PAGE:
Gov. Chris Sununu calls the early release of a violent offender in response to the coronavirus “very alarming” and raised questions about the judgment of the judge who did it. The release is part of a national debate pushed by advocates of “decarceration,” who see the coronavirus threat as an opportunity to achieve their goal of getting more convicted criminals out of prison and lowering the overall incarceration rate in the U.S.

This debate hit the Granite State over the weekend when an employee of the New Hampshire Department of Corrections tested positive for coronavirus and news hit that a Carroll County judge had released a violent felon over COVID-19 related health concerns raised by Jail Superintendent Jason Henry.

According to a statement by the victim rights group Starting Point, the offender, Terrance Perkins, “was convicted of two counts of domestic violence criminal threatening with a deadly weapon for threatening family members with a gun. He has subsequently been charged with assaulting a female corrections officer.”

Now the 73-year-old Perkins has been ordered confined to his Tamworth, N.H. home by Judge Amy Ignatius, the same home where was threatening family members with weapons. “We have the research and the data models to know that individuals that commit acts of domestic violence with a deadly weapon pose a high risk, and that is exactly what Mr. Perkins was convicted of and was sentenced for,” victim rights advocate Tiffany Roberts told WMUR.

Gov. Sununu isn’t happy about it, either. During Monday’s COVID-19 update presser, he expressed his concerns about Perkins’ release.

“My administration had no part in that at all. That is a decision solely taken by that judge,” Sununu said. “I don’t know the specifics of the situation, but I can tell you it’s concerning…it’s very alarming.”

As for the judge herself, Sununu added, “We want to make sure that this isn’t a pattern. I would hope that the judge used the best judgment in making that call.”

New Hampshire’s county jails have been granting early releases on a case-by-case basis for several weeks as the coronavirus outbreak has spread. And while Sununu distanced his administration from the release of Perkins, his own Department of Corrections is considering prisoner releases as part of their COVID-19 strategy as well. NHDOC spokesperson Laura Montenegro told NHJournal the department is considering “opportunities to engage in discretionary releases.”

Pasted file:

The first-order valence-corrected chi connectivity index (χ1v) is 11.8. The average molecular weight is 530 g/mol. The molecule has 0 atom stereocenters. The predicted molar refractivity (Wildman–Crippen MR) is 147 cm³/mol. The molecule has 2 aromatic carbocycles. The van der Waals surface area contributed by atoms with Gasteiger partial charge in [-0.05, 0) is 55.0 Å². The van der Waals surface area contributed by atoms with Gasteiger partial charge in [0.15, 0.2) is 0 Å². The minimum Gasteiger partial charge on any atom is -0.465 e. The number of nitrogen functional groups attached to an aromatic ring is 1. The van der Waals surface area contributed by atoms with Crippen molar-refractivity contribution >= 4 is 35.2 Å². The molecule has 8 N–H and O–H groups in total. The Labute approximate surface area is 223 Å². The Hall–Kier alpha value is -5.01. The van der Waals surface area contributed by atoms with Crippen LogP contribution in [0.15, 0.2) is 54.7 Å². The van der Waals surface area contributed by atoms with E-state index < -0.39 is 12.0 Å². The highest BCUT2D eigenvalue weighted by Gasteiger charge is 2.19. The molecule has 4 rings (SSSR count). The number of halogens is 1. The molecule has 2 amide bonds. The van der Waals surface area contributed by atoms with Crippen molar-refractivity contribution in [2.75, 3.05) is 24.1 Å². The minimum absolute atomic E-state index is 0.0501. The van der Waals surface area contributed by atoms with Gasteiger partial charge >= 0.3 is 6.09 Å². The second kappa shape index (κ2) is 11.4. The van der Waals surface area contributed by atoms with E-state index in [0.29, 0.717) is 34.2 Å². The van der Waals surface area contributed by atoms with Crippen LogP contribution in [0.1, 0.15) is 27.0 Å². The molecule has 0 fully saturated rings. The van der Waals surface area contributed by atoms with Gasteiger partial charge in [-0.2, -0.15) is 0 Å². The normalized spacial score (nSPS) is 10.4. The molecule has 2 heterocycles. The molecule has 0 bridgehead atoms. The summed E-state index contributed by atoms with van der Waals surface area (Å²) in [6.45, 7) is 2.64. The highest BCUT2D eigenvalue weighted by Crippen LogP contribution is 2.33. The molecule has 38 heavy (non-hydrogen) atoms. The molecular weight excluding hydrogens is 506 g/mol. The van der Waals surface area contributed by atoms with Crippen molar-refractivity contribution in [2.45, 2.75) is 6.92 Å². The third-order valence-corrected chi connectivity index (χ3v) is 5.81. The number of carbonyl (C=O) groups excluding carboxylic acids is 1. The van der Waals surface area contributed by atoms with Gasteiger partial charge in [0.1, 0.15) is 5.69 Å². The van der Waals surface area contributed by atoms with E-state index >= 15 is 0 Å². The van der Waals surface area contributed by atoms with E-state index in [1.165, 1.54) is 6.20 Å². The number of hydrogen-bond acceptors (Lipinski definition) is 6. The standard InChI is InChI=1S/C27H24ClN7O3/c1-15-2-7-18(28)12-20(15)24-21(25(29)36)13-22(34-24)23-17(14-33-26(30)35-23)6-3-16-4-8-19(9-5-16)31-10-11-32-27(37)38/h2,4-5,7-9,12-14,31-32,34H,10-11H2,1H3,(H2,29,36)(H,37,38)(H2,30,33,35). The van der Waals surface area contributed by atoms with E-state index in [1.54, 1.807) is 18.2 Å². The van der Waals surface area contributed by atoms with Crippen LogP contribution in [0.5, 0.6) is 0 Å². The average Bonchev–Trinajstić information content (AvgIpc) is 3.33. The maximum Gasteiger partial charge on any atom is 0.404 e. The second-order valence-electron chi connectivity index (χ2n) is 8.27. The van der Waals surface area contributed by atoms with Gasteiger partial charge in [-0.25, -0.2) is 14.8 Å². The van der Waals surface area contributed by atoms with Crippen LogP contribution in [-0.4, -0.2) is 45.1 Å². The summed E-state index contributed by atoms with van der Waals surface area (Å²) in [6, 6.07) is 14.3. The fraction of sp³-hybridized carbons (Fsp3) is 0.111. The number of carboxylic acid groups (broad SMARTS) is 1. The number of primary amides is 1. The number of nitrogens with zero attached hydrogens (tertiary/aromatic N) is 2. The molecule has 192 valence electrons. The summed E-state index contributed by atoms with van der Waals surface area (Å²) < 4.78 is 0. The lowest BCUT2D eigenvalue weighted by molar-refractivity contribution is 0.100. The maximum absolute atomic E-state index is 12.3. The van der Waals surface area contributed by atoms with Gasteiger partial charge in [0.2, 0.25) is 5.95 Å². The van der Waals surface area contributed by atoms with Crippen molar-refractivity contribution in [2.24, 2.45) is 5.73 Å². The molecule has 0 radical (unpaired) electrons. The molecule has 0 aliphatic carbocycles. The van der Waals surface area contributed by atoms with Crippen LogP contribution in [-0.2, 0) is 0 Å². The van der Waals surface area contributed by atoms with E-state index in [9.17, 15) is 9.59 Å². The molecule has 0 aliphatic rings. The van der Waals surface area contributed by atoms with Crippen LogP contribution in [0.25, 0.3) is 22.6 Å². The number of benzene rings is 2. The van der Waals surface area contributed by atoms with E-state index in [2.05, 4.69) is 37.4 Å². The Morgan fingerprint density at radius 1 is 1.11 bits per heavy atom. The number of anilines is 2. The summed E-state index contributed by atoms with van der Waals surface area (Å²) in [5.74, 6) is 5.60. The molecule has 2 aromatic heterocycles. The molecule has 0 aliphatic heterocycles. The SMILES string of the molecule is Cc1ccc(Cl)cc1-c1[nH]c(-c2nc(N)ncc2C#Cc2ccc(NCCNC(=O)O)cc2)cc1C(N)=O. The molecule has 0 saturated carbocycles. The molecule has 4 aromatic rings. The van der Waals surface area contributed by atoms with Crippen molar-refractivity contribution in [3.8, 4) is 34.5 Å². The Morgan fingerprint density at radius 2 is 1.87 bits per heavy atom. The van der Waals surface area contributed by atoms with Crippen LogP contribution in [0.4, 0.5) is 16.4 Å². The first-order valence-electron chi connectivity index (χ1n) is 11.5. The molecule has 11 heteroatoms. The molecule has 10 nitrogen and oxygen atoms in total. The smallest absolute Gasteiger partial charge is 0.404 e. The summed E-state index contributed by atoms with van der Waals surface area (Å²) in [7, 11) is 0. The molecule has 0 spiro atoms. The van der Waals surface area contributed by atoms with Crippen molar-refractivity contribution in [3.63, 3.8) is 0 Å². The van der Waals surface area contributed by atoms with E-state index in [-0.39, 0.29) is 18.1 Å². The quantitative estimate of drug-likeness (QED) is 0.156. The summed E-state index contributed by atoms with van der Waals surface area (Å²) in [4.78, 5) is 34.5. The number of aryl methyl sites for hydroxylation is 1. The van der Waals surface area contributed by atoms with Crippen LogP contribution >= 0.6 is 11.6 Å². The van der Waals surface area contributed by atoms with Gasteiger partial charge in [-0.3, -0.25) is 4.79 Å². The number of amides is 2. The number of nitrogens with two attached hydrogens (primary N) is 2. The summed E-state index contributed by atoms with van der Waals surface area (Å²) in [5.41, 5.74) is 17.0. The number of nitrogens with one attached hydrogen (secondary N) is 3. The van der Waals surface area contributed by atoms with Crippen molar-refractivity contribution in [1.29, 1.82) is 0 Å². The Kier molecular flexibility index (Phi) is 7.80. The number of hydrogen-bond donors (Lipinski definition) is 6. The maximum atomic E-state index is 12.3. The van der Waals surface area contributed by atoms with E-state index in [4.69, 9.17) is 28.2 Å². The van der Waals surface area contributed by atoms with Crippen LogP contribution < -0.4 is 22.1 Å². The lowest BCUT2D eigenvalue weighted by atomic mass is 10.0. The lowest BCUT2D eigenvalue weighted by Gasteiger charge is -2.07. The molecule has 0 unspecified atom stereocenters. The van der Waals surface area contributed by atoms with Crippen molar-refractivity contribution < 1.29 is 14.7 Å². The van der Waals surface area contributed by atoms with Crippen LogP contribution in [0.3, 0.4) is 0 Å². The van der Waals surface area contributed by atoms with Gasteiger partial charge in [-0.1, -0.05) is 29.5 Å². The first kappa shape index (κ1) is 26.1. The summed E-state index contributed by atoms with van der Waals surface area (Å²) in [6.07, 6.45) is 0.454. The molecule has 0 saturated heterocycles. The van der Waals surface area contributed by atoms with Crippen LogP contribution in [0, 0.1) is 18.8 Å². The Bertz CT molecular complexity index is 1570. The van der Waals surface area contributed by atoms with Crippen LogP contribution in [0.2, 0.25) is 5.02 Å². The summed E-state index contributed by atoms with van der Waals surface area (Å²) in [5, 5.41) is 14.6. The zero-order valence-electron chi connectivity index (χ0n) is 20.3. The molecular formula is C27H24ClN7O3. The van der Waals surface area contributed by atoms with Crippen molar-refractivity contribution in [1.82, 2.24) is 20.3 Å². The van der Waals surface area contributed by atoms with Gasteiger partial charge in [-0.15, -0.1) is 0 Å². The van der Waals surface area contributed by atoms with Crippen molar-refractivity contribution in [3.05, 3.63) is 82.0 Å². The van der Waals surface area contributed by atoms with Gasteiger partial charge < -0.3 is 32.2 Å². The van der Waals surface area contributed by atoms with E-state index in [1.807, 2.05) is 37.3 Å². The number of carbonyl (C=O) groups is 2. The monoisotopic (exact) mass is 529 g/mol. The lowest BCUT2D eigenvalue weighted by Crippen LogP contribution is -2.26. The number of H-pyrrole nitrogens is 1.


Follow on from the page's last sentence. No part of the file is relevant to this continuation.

“The Department continues to work with appropriate partners to examine increased access to At Home Confinement and other releases contemplated pursuant to NH RSA 651:25 with a specific focus on those who, per the CDC guidelines, are at higher risk due to their medical conditions and age,” Montenegro said in an email. As of late last week, the NHDOC had expedited two “At Home Confinement packets,” as the department puts it.

When NHJournal asked him if he had spoken with NHDOC Commissioner Helen Hanks about an early-release strategy, Sununu acknowledged speaking to the commissioner “about the ‘if, then and what’ scenarios” of potential coronavirus problems in the prison system.

“In terms of releasing prisoners as a means of responding to the COVID crisis, we’re definitely not at that point,” Sununu said. “And I hope we never get to that point.”

That’s exactly the point, however, that advocates of decarceration like the New Hampshire ACLU would like to reach.

“This is a crucial step to helping protect some of the most vulnerable [sic] Granite Staters from a #COVID19 outbreak in jail or prison,” the ACLU-NH tweeted regarding early prisoner released. “At least 13 other states across the country are taking similar creative actions. #PeopleNotPrison

They also released a letter urging local police “to limit the number of people who are arrested and detained,” and for state parole officials to “expedite and expand release opportunities for incarcerated people.”

Meanwhile, cities practicing “no-arrest” strategies like New York are experiencing a surge in burglaries. And Boston has imposed a 9pm-to-6am curfew, a move that won’t have any impact on the virus’ spread (it’s no more contagious at night than during daylight hours), but it could have an impact on public safety.

Sununu sees a challenge for public safety in general. “When you’re in a pandemic situation, a situation with a massive amount of economic instability, that is a recipe for situations on the front lines of law enforcement and public safety. We’ve got to be right there supporting them,” Sununu said.